AFAD’s Open letter to Sri Lankan President Mahinda Rajapakse on the disappearance of human rights defenders Weeraraja and Muruganandan
20 December 2011
HIS EXCELLENCY PRESIDENT MAHINDA RAJAPAKSE
Office of the President,
Temple Trees, 150, Galle Road,
Colombo 3, Sri Lanka
His Excellency President Rajapakse,
The Asian Federation Against Involuntary Disappearances (AFAD) recently received reports regarding the enforced disappearance of two human rights defenders, Mr. Lalith Kumar Weeraraja and Mr. Kugan Muruganandan.
The above-mentioned persons were last seen leaving the residence of Mr. Muruganandan on Avarangal, Jaffna on a motorbike (license no NP GT 7852) on the 9th of December 2011 at 5:00 p.m. At the time they disappeared, they were organizing a press conference for the 10TH of December International Human Rights Day to project the protest action of the Movement for People’s Struggle in Colombo on 13th December 2011.
The families have not seen the two men since then. They were unofficially informed that both human rights defenders were kept in an unidentified detention facility in Jaffna district. By eleven in the evening of the 9th of December, the father of Mr. Weeraraja reportedly received phone calls threatening to kill Mr. Weeraraja and further stating “either you remove your son from Jaffna or we will do it for you.” The incident was lodged as a complaint under the Kosgama Police Station on the 11th of December 2011 (CIB 94/133).
Mr. Weeraraja serves as the Executive Committee member of the organization, “We Are Sri Lankans” and the Jaffna Coordinator of the Jana Aragalaya (People’s Struggle) movement while Mr. Muruganandan actively assisted Mr. Weeraraja in the conduct of his human rights work. Both defenders were campaigning against enforced disappearances, promotion of the rights of the internally displaced persons in the north and the release of political prisoners among others.
Prior to their disappearance, Mr. Weeraraja previously suffered from threats by the army and police regarding his work.
In April 2011, Mr. Weeraraja and a colleague were arrested by the Vavuniya police and threatened to be shot while putting up posters about enforced disappearances in the North.
On the 23rd of June 2011, he and another colleague were again abducted by officers of the Killinochchi army camp (Depo Junction) and were detained and interrogated in an abandoned ice-cream factory.
On the 14th of November 2011, Mr. Weeraraja with other human rights defenders suffered from severe beatings by unidentified men during a protest with the families of the disappeared in Jaffna in front of the Jaffna town bus stand. The beatings happened in front of the military, who did not intervene and stop the attack.
AFAD strongly condemns the disappearance of the Mr. Weeraraja and Mr. Muruganandan. The work of both human rights defenders’ is crucial in demanding justice for the victims of enforced disappearances of the Tamils in the North. The disappearance of Mr. Weeraraja and Mr. Muruganandan was clearly an act to suppress efforts to uncover the truth behind cases of disappearances in the past.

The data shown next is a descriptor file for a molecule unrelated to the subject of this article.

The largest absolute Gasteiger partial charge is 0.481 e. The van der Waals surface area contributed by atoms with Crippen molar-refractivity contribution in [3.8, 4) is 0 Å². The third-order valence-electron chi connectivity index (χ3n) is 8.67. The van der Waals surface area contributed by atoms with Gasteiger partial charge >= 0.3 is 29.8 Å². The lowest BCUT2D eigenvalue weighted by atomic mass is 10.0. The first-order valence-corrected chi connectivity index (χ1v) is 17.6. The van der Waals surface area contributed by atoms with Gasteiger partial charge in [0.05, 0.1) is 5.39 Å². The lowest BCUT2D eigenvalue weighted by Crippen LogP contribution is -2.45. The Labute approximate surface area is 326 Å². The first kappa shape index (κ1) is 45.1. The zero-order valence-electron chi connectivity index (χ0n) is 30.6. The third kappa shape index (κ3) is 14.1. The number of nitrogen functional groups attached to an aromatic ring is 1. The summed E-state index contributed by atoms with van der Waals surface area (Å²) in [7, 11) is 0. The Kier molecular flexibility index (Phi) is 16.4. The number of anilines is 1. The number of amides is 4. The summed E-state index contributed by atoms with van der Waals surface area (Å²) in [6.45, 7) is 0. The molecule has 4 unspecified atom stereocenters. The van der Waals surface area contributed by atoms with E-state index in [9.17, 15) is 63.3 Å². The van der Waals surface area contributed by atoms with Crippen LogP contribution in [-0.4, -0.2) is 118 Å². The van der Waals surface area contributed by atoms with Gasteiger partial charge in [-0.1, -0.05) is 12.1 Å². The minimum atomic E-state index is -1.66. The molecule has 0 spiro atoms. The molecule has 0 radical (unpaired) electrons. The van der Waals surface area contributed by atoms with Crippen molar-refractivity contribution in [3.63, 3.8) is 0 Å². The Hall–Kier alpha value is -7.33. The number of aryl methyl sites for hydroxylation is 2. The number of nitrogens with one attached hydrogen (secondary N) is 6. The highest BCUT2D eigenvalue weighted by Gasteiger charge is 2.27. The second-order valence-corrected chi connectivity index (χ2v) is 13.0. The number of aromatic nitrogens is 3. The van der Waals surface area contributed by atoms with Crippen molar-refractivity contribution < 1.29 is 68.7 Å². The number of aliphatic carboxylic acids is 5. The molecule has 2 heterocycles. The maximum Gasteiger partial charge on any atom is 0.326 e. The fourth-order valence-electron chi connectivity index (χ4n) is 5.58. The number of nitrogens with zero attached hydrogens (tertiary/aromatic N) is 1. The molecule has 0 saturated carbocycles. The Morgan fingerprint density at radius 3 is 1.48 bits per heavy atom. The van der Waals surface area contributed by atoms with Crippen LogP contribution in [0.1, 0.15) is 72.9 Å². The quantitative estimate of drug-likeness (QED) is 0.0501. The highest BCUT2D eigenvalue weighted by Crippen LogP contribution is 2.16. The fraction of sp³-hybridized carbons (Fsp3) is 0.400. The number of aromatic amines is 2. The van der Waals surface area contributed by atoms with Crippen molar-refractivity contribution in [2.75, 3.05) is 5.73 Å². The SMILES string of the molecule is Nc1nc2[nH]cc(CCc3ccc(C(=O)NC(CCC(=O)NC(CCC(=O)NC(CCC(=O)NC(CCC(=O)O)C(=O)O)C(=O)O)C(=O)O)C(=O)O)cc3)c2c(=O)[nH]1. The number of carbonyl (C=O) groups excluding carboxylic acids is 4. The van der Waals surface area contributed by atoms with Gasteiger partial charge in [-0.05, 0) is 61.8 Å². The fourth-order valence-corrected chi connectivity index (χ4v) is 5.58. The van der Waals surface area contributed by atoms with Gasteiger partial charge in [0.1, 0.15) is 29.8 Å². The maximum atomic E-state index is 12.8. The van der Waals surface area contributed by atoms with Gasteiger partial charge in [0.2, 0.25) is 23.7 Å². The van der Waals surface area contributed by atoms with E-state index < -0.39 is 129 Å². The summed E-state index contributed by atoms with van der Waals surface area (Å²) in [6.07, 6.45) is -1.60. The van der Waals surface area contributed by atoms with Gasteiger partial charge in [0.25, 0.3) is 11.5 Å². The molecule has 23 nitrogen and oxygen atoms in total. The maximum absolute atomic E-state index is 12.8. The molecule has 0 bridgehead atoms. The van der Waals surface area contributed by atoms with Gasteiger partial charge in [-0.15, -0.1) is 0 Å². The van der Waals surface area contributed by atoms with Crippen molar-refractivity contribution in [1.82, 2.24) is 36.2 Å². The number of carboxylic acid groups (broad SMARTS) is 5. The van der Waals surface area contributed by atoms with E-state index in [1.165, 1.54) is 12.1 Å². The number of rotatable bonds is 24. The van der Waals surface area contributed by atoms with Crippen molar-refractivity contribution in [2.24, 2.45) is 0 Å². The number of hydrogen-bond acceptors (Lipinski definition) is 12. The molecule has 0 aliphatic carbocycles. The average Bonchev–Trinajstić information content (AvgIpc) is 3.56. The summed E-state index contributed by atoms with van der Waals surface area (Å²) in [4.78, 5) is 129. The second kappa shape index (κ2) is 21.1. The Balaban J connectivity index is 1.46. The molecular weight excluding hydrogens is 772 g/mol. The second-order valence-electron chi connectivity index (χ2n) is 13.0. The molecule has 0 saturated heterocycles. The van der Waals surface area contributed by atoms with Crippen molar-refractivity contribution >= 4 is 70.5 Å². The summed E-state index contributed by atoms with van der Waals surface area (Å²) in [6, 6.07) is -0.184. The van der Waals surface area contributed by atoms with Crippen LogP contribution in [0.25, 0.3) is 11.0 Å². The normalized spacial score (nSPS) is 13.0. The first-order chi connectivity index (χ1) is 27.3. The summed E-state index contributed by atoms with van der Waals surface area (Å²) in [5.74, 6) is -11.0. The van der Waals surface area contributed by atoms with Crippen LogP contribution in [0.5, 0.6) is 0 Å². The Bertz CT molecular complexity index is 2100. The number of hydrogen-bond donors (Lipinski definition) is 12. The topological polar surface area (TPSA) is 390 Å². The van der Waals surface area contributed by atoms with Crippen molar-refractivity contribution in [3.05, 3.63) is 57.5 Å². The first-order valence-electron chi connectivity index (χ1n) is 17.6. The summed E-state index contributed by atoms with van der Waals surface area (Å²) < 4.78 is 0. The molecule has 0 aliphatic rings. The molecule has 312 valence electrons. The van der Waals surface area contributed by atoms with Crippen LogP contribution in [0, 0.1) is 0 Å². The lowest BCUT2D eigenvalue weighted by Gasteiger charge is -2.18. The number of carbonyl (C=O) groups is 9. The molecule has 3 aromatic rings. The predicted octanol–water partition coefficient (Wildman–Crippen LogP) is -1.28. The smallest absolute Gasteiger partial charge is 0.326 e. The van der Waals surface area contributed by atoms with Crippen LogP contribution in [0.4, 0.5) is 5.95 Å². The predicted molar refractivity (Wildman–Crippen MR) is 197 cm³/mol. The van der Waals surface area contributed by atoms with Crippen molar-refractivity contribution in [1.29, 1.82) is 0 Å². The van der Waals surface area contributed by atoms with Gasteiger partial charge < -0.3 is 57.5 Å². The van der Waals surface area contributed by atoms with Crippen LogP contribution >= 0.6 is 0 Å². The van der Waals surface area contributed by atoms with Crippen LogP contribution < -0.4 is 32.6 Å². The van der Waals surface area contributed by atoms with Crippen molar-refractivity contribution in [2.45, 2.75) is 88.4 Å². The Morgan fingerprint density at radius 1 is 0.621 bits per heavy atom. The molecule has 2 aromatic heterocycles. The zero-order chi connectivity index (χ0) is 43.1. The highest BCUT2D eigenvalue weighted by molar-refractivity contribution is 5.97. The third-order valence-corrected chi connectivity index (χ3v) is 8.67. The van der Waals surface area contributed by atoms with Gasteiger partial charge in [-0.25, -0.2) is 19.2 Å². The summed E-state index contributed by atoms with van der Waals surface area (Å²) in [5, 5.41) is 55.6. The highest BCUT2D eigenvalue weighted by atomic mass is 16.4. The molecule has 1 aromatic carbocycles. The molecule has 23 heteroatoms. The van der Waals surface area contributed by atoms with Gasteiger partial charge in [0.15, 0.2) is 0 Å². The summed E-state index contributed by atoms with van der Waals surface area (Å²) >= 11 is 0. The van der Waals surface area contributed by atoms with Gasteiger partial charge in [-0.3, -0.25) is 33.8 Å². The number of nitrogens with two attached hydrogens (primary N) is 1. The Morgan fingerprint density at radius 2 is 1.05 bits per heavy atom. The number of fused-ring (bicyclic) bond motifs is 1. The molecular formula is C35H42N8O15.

The Federation demands for the Rajapaksa administration to:
- Immediately intervene and investigate the disappearance of Mr. Lalith Kumar Weeraraj and Mr. Kugan Muruganandan particularly the allegations that government security forces are responsible for the act.
- The conduct of the investigations must lead to the disclosure of the whereabouts of the victims, the release of the victims from custody, the disclosure of the identity of the perpetrators including the grounds in which both human rights defenders were held. Specifically, the threatening phone calls received by Mr. Weeraraja’s father must be thoroughly investigated to establish leads to the whereabouts of the victims and the perpetratorsThe past harassments and threats to Mr. Weeraraja (April 2011 threats involving the posters of the disappeared, abduction and detention on the 23rd of June 2011 by officers of the army camp in Killinochchi, and the beatings on the 14th of November during the protest action by the families of the disappeared) must also be investigated with the erring officials sanctioned and brought before the court of law;
- Ensure that an impartial investigation will be conducted, with the proceedings held with transparency. Information regarding the case must be made accessible to the families, other parties concerned and the public;
- Ensure the protection of the families of Mr. Weeraraj and Mr. Muruganandan as well as other human rights defenders intervening with and on behalf of the victims in pursuing for legal remedies.
The Federation urges the Government of Sri Lanka for the compliance to Article 3 of the Universal Declaration of Human Rights stating “…the right to life, liberty and security of person”. The UN Declaration on the Protection of All Persons from Enforced Disappearance has emphasized enforced disappearance as an offense to human dignity and violates “…the right to recognition as a person before the law, the right to liberty and security of the person and the right not to be subjected to torture and other cruel, inhuman or degrading treatment or punishment,”. The International Convention for the Protection of All Persons from Enforced Disappearance (ICPAPED) under Article 1 subsequently reiterated the right not to be subjected to enforced disappearance and that no circumstances can be invoked to justify enforced disappearance.